Antioxidant indices of ginger and turmeric extract
The Mean values of total phenolics (TPC) in turmeric and ginger investigated in this study are presented
in (Table 6). It isnoticeable from the results that the highest amount of TPC (103.39 ± 0.58) was observed
in (TGP) followed by TP with the amount of 76.14 ± 0.70 GAE/100 g while the least amount 69.11 ± 0.33
Table 3. Mineral profile.
Parameters (%) Ginger Turmeric
Calcium 68.28 ± 0.75a 14.07 ± 0.35b
Iron 8.42 ± 0.50b 19.09 ± 0.33a
Potassium 128.58 ± 0.52a 116.6 ± 0.90b
Phosphorus 5.18 ± 0.26b 7.08 ± 0.26a
Magnesium 102.67 ± 0.69a 93.9 ± 0.65b
Manganese 2.15 ± 0.10b 2.70 ± 0.16a
Table 4. Extraction of curcumin from turmeric.
Extraction of curcumin from turmeric (g/100g)
Solvent detail Observation
Optimized time intervals (mins)
30 60 90
Water solvent X1 0.01756 0.01745 0.01794
X2 0.01784 0.01761 0.01788
X3 0.1772 0.01786 0.01798
Mean 0.01763 0.01764 0.01793
Mean ± Variance 0.01762 ± 3.7733 0.01764 ± 4.2700 0.01793 ± 2.5333
Ethanol solvent X1 0.01856 0.01846 0.01893
X2 0.01804 0.01814 0.01848
X3 0.01871 0.01838 0.01869
Mean 0.01844 0.01861 0.01870
Mean ± Variance 0.01844 ± 1.2363 0.01861 ± 2.5900 0.01870 ± 5.0699
mins30 60
mins 90
0.0186 0.0187
0.0176 0.0176
Ethanol Solvents
Aqueous Solvents
Figure 1. Extraction of curcumin.
Table 5. Extraction of gingerol.
Solvent extraction of gingerol g/100g
Solvent detail Observation
Optimized time intervals (mins)
30 60 90
Water solvent X1 1.3146 1.3895 1.4142
X2 1.3248 1.3159 1.5125
X3 1.3118 1.4012 1.5628
Mean 1.3171 1.3689 1.4965
Mean ± Variance 1.32 ± 0.007 1.368 ± 0.47 1.50 ± 0.76
Ethanol solvent X1 1.4102 1.4828 1.6028
X2 1.4198 1.4798 1.6158
X3 1.4045 1.4791 1.5987
Mean 1.4115 1.4806 1.6058
Mean ± Variance 1.41 ± 0.007 1.48 ± 0.002 1.61 ± 0.008
mins30 60
mins 90
1.3 1.4
Aqueous Solvents
Ethanol Solvent
Figure 2. Extraction of gingerol.
GAE/100 g was recorded in GP (ginger powder) T2, respectively. Frankel and Meyer
stated that the
polyphenolics compounds obtained in spices make a good preventive tool of arthritis. Several studies
Shan, Cai, Sun, and Corke;
Wong, Li, Cheng, and Chen
reported that phenolic compounds in
spices and herbs significantly contribute to their antioxidant properties. Consequently, the elevated total
phenolicscontent of plants extracts result in higher antioxidant activity as reported by Cai, Luo, Sun, and
Ginger and turmeric are very commonly used dietary spices in Indian cooking both in vegetarian and
non-vegetarian preparations. Both of them are cooked at temperatures higher than 100°C. One of the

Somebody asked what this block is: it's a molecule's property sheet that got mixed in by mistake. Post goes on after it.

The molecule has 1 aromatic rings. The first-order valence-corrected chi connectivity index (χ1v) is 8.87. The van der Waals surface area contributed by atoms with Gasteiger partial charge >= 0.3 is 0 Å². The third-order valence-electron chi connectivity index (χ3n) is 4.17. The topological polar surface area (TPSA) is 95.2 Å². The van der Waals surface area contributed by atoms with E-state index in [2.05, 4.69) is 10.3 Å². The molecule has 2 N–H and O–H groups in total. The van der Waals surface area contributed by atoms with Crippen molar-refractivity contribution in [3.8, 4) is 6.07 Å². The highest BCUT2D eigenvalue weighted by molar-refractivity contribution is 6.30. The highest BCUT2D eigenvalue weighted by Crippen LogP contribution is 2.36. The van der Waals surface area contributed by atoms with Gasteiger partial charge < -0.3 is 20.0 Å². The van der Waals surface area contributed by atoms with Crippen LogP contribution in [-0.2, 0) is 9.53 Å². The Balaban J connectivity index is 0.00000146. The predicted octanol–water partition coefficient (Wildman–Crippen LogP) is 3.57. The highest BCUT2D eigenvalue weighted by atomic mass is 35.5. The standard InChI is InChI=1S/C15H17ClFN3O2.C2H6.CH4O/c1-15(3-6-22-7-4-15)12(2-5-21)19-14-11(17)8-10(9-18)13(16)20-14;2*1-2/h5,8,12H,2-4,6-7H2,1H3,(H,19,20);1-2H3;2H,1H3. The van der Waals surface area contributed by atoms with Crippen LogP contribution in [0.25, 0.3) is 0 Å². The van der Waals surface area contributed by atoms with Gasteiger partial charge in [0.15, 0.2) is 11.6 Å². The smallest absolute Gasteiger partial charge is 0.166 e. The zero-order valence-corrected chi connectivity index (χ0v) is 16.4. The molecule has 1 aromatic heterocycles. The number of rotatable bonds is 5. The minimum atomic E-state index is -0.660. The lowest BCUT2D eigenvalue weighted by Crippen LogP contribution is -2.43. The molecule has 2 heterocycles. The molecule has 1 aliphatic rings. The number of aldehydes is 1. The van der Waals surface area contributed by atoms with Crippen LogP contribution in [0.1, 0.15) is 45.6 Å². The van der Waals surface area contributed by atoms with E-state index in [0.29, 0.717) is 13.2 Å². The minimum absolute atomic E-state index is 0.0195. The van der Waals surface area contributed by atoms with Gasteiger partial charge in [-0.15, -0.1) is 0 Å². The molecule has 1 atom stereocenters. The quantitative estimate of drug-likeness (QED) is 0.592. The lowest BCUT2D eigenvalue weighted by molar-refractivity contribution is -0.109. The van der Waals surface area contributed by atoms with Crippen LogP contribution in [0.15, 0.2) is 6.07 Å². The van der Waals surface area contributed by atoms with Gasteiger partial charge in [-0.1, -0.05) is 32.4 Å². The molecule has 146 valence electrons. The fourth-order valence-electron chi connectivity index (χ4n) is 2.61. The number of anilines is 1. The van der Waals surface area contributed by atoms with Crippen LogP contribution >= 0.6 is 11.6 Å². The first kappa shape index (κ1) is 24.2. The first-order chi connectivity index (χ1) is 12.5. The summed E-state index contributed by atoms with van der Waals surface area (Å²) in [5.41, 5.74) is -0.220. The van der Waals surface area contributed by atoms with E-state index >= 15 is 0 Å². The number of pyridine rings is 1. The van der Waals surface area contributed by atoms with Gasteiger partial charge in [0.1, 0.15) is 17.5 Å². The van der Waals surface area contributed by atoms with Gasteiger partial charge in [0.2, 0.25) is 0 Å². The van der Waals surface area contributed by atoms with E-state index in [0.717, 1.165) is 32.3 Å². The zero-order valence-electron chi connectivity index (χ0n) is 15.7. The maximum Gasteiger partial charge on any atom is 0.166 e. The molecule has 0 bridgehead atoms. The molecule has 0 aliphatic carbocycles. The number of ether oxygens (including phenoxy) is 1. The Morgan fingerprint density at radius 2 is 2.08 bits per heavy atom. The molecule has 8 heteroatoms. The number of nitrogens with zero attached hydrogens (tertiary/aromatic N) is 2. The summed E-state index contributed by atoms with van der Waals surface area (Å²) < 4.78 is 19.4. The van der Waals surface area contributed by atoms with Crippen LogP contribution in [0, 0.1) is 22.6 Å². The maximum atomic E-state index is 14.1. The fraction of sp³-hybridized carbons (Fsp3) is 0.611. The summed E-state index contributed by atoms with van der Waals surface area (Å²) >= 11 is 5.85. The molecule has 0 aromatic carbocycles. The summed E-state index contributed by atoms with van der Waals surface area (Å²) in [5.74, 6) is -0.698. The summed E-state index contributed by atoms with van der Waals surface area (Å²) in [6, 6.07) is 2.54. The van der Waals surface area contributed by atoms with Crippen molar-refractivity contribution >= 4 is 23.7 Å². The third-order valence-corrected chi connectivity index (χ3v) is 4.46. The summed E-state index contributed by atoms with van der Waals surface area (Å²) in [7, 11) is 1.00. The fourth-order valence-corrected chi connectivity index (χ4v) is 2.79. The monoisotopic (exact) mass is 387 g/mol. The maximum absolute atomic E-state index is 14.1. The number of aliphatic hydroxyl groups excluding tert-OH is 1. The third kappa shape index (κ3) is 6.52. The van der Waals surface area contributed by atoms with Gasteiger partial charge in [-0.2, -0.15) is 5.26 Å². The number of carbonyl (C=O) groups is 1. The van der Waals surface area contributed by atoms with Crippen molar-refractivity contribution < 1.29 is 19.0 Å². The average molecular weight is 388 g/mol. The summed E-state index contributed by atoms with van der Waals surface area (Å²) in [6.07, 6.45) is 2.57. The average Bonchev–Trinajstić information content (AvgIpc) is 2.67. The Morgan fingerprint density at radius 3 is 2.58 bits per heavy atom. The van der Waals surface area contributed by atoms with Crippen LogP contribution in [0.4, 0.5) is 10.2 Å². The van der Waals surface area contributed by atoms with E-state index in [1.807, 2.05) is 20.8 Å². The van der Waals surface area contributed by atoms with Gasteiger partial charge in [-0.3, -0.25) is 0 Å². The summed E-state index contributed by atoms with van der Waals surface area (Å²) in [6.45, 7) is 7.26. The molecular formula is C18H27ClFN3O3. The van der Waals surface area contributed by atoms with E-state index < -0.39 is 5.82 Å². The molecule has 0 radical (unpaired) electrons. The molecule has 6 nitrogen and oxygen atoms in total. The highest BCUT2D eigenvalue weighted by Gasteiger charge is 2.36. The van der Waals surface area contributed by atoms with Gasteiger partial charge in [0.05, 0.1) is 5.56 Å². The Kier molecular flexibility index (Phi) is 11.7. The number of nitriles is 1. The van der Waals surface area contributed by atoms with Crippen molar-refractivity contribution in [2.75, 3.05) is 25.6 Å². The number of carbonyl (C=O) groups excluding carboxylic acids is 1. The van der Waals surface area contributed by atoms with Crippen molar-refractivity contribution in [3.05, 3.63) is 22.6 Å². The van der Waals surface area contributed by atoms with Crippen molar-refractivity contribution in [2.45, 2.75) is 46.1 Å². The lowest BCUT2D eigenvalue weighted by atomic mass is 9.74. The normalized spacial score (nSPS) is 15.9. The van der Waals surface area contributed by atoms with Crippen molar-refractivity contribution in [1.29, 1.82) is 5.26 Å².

objectives of this study is to assess the antioxidant prospective of crude spice extract. The crude extracts
of both of the spices contain more than one antioxidant, so it is the synergistic effect of all the potent
antioxidant molecules that cumulatively show their antioxidant activity. The turmeric powder showed
significantly higher antioxidant activity, as it is known to have higher monoterpenic abundance in dry
powder Wojdyło, Oszmiański, and Czemerys
reported that content of TPC in turmeric powder was
825.58 mg GAE/100g and the current study results of are highly consistent with their work .
DPPH radical scavenging activity
The mean values for free radical scavenging activity of both turmeric and ginger are presented in
(Table 6). It is obvious from the results that the maximum value of DPPH was found in TGP
(80.16 ± 0.23%) followed by TP (70.38 ± 0.23%), while least of DPPH content (66.04 ± 0.43%)
was recorded in GP, respectively. Turmeric and ginger (TGP) exhibited a stronger ability
(80.16%) to quench DPPH radicals, than TP (70.38%) and GP (ginger powder) (66.04%) was
observed. The results reported in the present study are corroborated with the finding of.
procedure behind the free radical scavenging activity of Polyphenols radicals which decrease of
oxidative stress and avoid the onset of diseases.
DPPH radical was used as a stable free radical
to determine antioxidant activity of natural compounds reported by Öztürk, Aydoğmuş-Öztürk,
Duru, and Topçu.
DPPH activity of turmeric powder by extracting from the water and ethanol
at different time and temperature.
Ferric reducing antioxidant power (FRAP)
The mean values of ferric reducing antioxidant power (FRAP) examined in the study are presented
in Table 6. The highest value (47.67 ± 0.19 mg/100 g) of FRAP was observed in TGP (combination of
ginger and turmeric), followed by TP (28.16 ± 0.20 mg/100 g) while the least (27.01 ± 0.12 mg/100 g)
FRAP content was recorded in GP (ginger powder) respectively. Fuhrman et al.
stated that
antioxidants present in plants have preservative effects. Normally this preservative effect is greater
in the plants with more polyphenolics compounds due to the synergistic impact. It is evident from
the results that the turmeric and ginger have high amount of phenolics acid and FRAP that would
act as potential therapeutic in the treatment of arthritis (Figure 3).
Total Flavonoids
The mean values of total Flavonoids (TFC) content of turmeric ginger drink examined in this study
are presented in Table 6. The highest amount of both turmeric and ginger 4.27 ± 0.05 mg/100 g was
observed in TGP, followed by TP 3.88 ± 0.25 mg/100 g while least 2.25 ± 0.06 total Flavonoids
Table 6. Antioxidant indices of ginger extracts.
Treatments Total phenolics (mg GAE/100g) FRAP (mg/100g) DPPH (%) Total flavonoids (mg CE/100 g)
TP 76.14 ± 0.70 28.16 ± 0.20 70.38 ± 0.23 3.88 ± 0.25
GP 69.11 ± 0.33 27.01 ± 0.12 66.04 ± 0.43 2.25 ± 0.06
TGPA 103.39 ± 0.58 47.67 ± 0.19 47.67 ± 0.19 4.27 ± 0.05
TPE: Turmeric Powder extract
GPE: Ginger Powder extract
TGPE: turmeric ginger powder extract
content were recorded in GP (ginger powder) respectively. Ghasemzadeh, Jaafar, and Rahmat
stated that ginger have a higher amount of antioxidant activity. There is a positive relationship